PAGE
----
The cargo ship Katerina sits at the dock in Veracruz, Mexico. The hulking orange behemoth looks as old as the port city itself, more rust than metal. A crane slowly lowers steel I beams into her belly, cargo for the upcoming journey out of the warm Gulf of Mexico and into the vast Atlantic.
Veracruz is the start of the journey for most Mexican cigars heading to the United States. Lately the number of shipments has been low. America seems to be losing its taste for Mexican cigars. Last year, fewer than 6 million premium Mexican cigars were imported into the United States, half the number exported in 1998 and a fraction of the 26.2 million shipped in 1997, the biggest year for Mexican cigars in recent memory.
In a recent poll on Cigar Aficionado Online, 51 percent of respondents named Dominican cigars as their favorites, followed by 19 percent for Cuba, 14 percent for Honduras and 12 percent for Nicaragua. Mexico received 1 percent of the vote.
Mexican cigars have an image problem. "They were blue-collar cigars," says James L. Colucci, the senior vice president of marketing and sales for Altadis U.S.A., the owner of the Te-Amo brand in the United States. Mexican cigars' cheap price tags (few Mexican smokes retail for more than $5), probably hurt their sales during the cigar boom.
"It was the everyman's cigar," says Colucci. "Everyone could smoke a Te-Amo. And during the boom, people didn't want to smoke the cigar that everyone else could smoke."
Both the Turrent family, makers of Te-Amo, and Altadis claim that Te-Amo sells roughly 7 million cigars a year in the United States, which is possible allowing for large inventories of Te-Amos shipped from years past. Annual sales were about 12 million during the cigar boom, according to Colucci, but the brand is still comfortably the best-selling Mexican cigar in the United States.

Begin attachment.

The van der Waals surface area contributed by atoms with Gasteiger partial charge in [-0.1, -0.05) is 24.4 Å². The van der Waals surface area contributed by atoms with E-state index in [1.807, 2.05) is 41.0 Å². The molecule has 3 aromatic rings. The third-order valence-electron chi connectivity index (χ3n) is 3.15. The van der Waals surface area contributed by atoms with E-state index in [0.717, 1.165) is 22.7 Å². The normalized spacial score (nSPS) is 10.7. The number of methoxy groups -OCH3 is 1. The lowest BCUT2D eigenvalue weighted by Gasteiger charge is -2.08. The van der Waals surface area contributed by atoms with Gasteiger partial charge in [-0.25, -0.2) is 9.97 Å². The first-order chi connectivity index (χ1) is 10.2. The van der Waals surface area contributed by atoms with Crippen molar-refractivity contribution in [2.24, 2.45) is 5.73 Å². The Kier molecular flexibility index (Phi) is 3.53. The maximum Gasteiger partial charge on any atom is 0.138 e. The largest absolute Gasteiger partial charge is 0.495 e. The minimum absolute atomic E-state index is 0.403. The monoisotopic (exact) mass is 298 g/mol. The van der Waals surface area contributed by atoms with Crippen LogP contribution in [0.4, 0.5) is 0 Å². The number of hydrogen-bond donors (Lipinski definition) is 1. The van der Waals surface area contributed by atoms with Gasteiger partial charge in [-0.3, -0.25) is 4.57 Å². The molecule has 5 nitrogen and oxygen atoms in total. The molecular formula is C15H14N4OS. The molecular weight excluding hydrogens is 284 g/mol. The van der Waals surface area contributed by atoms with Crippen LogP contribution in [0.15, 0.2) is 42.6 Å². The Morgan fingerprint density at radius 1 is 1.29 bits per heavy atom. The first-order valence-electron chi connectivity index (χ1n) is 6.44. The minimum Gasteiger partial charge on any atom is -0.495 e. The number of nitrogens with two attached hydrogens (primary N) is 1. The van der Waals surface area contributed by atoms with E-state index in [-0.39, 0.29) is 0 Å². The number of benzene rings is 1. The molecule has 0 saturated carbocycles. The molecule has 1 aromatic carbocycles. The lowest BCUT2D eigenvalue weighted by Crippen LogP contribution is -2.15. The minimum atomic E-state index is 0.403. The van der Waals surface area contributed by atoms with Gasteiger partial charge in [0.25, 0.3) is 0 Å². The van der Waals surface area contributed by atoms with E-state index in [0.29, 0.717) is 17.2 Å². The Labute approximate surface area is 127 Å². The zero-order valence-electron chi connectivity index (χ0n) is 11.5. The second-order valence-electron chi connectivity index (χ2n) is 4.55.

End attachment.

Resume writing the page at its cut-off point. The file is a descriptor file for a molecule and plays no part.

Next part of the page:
Mexico's cigarmakers have traditionally used only locally grown tobaccos, making what's known in the business as a "puro." (Cuban cigars, which are made entirely from Cuban tobacco, are also puros.) Restrictive tariffs made the importation of foreign tobaccos prohibitively expensive, keeping Mexican cigars all-Mexican up until 1996, when a brand called Excelsior hit the market after tarriffs were eased. The cigars were made with Connecticut-shade wrappers, a blend that didn't set the American market on fire. (The brand is no longer sold in America.)
The original Te-Amos, being all-Mexican, can't match the complexity of flavors generated by cigars made in countries such as the Dominican Republic or Honduras, where one cigar might contain a blend of tobacco from four or more nations. Now, the Turrents are creating a Mexican cigar that tastes decidedly unlike anything ever made in the country before: a cigar with a new breed of Mexican wrapper tobacco filled with a blend of leaves grown outside the country. It's Te-Amo's new Aniversario cigar, which features a dark, oily Habana2000-seed wrapper grown in Mexico, and a blend of Nicaraguan and Dominican filler. There's a dash of Mexican filler thrown in for good measure.
The change is coming from the most unlikely of places--one of the oldest cigarmakers in the world. Since 1880, the Turrent family has been growing tobacco in the lush San Andres Valley of southeastern Mexico, an agricultural area southeast of Veracruz. The family owns Nueva Matacapan de Tabacos S.A. de CV, the company that makes Te-Amo cigars. "The soil is very rich here," says Alejandro Turrent, a member of the fifth generation of Turrents to work in the family business. As evidence of the soil's power, he points to the many "living fences" that line the highway from Veracruz to San Andres. Hammer a severed piece of a tree into the ground to make a fence post, and within four months or so it might begin to grow leaves. A few years later, it will be a tree once again.